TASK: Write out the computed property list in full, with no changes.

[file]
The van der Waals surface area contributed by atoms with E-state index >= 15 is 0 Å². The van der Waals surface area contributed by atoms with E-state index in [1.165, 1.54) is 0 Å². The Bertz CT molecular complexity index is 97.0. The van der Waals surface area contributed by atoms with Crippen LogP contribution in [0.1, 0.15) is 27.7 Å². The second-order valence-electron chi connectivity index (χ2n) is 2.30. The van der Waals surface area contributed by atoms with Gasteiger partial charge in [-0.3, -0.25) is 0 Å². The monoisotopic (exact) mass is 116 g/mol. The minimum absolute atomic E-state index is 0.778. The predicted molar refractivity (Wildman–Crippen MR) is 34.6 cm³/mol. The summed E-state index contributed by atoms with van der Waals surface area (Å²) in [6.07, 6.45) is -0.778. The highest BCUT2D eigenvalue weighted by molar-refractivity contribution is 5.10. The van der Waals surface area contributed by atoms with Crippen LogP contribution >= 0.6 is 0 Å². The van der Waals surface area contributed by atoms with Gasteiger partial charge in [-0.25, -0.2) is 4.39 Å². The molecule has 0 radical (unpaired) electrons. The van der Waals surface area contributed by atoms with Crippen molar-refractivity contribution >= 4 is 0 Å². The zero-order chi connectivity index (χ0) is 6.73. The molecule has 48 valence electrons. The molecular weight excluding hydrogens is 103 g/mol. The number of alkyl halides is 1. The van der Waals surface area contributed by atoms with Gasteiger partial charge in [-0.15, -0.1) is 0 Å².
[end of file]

The van der Waals surface area contributed by atoms with E-state index >= 15 is 0 Å². The van der Waals surface area contributed by atoms with E-state index in [1.165, 1.54) is 0 Å². The Bertz CT molecular complexity index is 97.0. The van der Waals surface area contributed by atoms with Crippen LogP contribution in [0.1, 0.15) is 27.7 Å². The second-order valence-electron chi connectivity index (χ2n) is 2.30. The van der Waals surface area contributed by atoms with Gasteiger partial charge in [-0.3, -0.25) is 0 Å². The monoisotopic (exact) mass is 116 g/mol. The minimum absolute atomic E-state index is 0.778. The predicted molar refractivity (Wildman–Crippen MR) is 34.6 cm³/mol. The summed E-state index contributed by atoms with van der Waals surface area (Å²) in [6.07, 6.45) is -0.778. The highest BCUT2D eigenvalue weighted by molar-refractivity contribution is 5.10. The van der Waals surface area contributed by atoms with Crippen LogP contribution >= 0.6 is 0 Å². The van der Waals surface area contributed by atoms with Gasteiger partial charge in [-0.25, -0.2) is 4.39 Å². The molecule has 0 radical (unpaired) electrons. The van der Waals surface area contributed by atoms with Crippen molar-refractivity contribution >= 4 is 0 Å². The zero-order chi connectivity index (χ0) is 6.73. The molecule has 48 valence electrons. The molecular weight excluding hydrogens is 103 g/mol. The number of alkyl halides is 1. The van der Waals surface area contributed by atoms with Gasteiger partial charge in [-0.15, -0.1) is 0 Å².